Student
Economics
2023

When Radha Arora began her college search, she knew she wanted to stay in California and study economics at a liberal arts college. But what brought her to Oxy was something less tangible.

“I visited Oxy and I just had this moment when I was sitting alone on the quad and it hit me—‘oh, this is where I want to be,’” says the rising junior from Cupertino, CA.

Radha’s intention to major in economics solidified during her first year at Occidental. She participated in the ASSETS (Aspiring Scholars Studying Economics to Succeed) program—a year-long economics CSP (Cultural Studies Program, now named the First-Year Seminar, a signature element of the first-year experience at Oxy). This program was paired with Econ 101 and Econ 102, and participants worked on projects that novice economics students would not typically have exposure to. 

“Being in the same room with the same 30 people for the whole year really built a sense of community. Professors Mary Lopez and Kirsten Wandschneider emphasized real-life applications of economics and really reinforced to me that ‘hey, this econ thing is really cool.’ And that made me certain that I wanted to declare myself an economics major by the end of that year,” says Radha. 

Now Radha is participating in Oxy’s Summer Research Program through the Undergraduate Research Center. Building on the work of her faculty mentor, Jorgen Harris, Radha’s research project is titled “Women's Work and Low Pay: Testing the Devaluation Hypothesis.” It builds on Harris’ findings that when women enter an occupation and the percentage of females increases, the wages for that occupation fall. Over the course of 10 weeks this summer, she is conducting research to figure out why these wages fall by looking at job transitions through Census data and Current Population Survey using Stata, a statistical analysis software. 

I love the theory and the applications economics has in the real world. It’s a social science—it’s not just about money—and it’s a lens for viewing the world and people's behavior.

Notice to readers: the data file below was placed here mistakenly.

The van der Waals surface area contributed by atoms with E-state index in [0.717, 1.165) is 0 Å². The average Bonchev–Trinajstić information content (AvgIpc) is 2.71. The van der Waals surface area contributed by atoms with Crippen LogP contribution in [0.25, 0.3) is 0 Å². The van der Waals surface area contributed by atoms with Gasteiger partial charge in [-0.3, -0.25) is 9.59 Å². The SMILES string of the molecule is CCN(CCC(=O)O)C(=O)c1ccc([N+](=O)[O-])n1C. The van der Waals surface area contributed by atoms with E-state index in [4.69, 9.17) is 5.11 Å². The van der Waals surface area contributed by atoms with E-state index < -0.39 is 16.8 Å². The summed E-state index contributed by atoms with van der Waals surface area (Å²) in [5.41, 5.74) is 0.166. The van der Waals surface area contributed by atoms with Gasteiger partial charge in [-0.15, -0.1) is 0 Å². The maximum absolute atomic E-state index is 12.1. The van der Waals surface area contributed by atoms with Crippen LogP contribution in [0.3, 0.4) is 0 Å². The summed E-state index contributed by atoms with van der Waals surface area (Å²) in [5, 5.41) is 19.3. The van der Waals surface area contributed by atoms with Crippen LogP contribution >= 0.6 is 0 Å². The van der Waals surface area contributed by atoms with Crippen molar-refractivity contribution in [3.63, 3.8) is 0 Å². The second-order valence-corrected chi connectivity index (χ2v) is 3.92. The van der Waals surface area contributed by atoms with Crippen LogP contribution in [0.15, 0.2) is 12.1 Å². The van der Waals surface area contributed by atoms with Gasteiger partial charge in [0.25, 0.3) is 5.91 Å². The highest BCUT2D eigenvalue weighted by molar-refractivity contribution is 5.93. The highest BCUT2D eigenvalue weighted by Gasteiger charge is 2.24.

“I think what really drew me to this project in particular is that I’ve always been interested in issues of equity,” says Radha, “and economics research is just wonderful. I love the quantitative methodology, and the potential to examine pretty much anything you could possibly want to examine. I love the theory and the applications economics has in the real world. It’s a social science—it’s not just about money—and it’s a lens for viewing the world and people's behavior.”

Her economics research is not the only work Radha is passionate about. During her time at Oxy she has been heavily involved at the Writing Center, initially as a first-year taking advantage of its resources, and later as a Writing Advisor.

“I am very proud of my work as a Writing Advisor,” she says. “We’ve really been thinking about how we can preserve individual students’ identities as writers, while also making sure they pass their classes and do what they need to do. That the Writing Center is working to become a place of anti-oppression is something I think is really valuable.” 

This year Radha will step into the role of Writing Fellow, where she’ll be embedded in a First-Year Seminar. She’ll be involved in the class and curriculum in addition to giving writing presentations, working with the professor to determine students’ needs, and hosting office hours where students can have their papers reviewed and receive general writing help.

Peer mentorship is a theme in Radha’s Oxy experience. In addition to her work with the Writing Center, she serves on the e-board for the Women of Economics (WoE) student club and will be the co-vice president this year. 

“I’ll work on outreach, collaborating with the Economics Students Association and the economics faculty to host events, student/faculty mixers, panels and talks. We also offer a peer mentorship program, where we pair upperclassmen with underclassmen so they can ask questions about the major as a whole, what classes to take, and what the options are for econ majors after they graduate. For me personally, WoE, and especially the mentorship program, provided me with an invaluable support network during our Zoom year.”

Everyone [at Oxy] is so warm and welcoming and ready to help. Not only that, but so engaged with the community and intent on making real, lasting change and impact in the world and our local community.

Radha has found a kindred community at Occidental, one that has been very supportive.

“Oxy talks a lot about its culture of care, and it’s easy for students to roll their eyes. But, I genuinely think the student community really exemplifies that. Everyone is so warm and welcoming and ready to help. Not only that, but so engaged with the community and intent on making real, lasting change and impact in the world and our local community. I’ve met so many amazing and wonderful people at Oxy and I can’t imagine being anywhere else.”